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Pain relief options for labor and delivery

painreliefdelivery.jpgYou have it all planned out. You are going to have this baby naturally. No pain relief for you-you laugh at the thought. You tell your husband, no matter what I say, DO NOT let me get any pain medication. Then labor hits-you have been in labor for 12 hours and only at 4 centimeters dilated and the pain is not like any pain you have felt in your life. You beg your husband, nurse, and anyone else that will stop long enough to listen for some relief. They give you pain medication and you are able to enjoy the rest of your labor. But what about your birthing plan? What about not using any medication? Did that just make you less of a woman? In one word-no.

There is nothing wrong with using pain medications during labor and childbirth. They can help give you relief and allow you to relax and dilate more quickly and help make the whole childbirth experience wonderful. Before going into labor, you should know all your pain medication options and discuss them with your husband and have a plan ready for if and when you decide to use pain medication.

The various types of pain medication for childbirth are:
Demerol or Nubain and Stadol: they are given in an IV or injection and start working within the 15 minutes and provide relief for 2-4 hours.

Nitrous oxide or other inhaled analgesics: They are a mix of oxygen and gas that is inhaled through a face mask as you need it.

Epidural: A narcotic or anesthetic that is injected into the space between the sheath surrounding the spinal cord and the bony vertebrae of the spine. It numbs you from the waist down, providing complete relief in 85% of women, pain relief in 12% and no relief in 3%. It usually takes effect within 15-20 minutes.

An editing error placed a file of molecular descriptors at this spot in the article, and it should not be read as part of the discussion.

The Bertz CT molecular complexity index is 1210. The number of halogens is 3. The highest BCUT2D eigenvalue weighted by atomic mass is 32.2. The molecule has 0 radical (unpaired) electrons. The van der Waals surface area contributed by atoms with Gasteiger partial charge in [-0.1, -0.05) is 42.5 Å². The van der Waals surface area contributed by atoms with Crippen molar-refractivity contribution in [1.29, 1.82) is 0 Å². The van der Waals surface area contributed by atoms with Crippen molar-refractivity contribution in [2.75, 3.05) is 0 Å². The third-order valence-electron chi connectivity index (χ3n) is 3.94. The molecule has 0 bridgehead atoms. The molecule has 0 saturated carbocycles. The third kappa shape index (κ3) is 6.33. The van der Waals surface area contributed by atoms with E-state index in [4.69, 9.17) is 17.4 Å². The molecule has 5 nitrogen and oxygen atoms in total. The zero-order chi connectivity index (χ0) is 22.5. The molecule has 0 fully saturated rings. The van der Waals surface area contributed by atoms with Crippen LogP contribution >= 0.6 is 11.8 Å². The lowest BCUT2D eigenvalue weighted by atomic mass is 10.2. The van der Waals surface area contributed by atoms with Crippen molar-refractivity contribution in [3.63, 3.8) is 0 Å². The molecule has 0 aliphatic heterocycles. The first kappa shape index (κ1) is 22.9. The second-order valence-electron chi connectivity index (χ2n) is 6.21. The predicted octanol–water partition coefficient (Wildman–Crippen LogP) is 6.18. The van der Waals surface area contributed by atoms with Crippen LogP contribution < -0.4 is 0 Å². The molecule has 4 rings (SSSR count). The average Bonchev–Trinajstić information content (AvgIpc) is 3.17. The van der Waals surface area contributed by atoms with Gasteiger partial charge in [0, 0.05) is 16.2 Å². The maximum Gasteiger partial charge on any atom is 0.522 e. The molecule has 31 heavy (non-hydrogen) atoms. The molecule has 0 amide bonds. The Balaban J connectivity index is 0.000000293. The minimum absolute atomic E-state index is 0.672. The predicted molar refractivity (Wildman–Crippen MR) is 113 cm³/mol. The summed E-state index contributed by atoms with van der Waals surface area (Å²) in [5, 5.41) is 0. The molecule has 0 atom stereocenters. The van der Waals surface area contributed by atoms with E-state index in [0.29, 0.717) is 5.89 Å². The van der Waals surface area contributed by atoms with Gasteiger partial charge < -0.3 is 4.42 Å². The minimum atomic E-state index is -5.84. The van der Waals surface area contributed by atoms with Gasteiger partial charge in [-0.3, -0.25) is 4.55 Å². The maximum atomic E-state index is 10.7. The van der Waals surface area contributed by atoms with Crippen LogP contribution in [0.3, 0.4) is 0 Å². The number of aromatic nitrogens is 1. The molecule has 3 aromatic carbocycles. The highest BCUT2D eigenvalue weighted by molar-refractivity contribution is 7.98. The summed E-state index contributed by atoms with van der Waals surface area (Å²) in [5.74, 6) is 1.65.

Spinal: It?s injected into the spinal fluid in your lower back. A spinal numbs your from the waist to your knees. Takes around 3-4 minutes to take effect and you may have to lie flat on your back for several hours after delivery to avoid a post spinal headache (although with medical advances, this complication is becoming rarer).

Paracervical block: Is a local anesthetic that is inserted into the tissues around the cervix to numb the pain caused by dilation.

Pudendal block: An anesthetic that is injected into the nerves of the vaginal area and perineum. A pudendal block does not ease uterine discomfort.

Caudal block: Is an anesthetic that is injected into the spinal area around the sacrum, numbing the vaginal area and perineum.

Local anesthetic: It is injected into the tissues of the perineum in preparation for episiotomy or is given prior to placing sutures after delivery.

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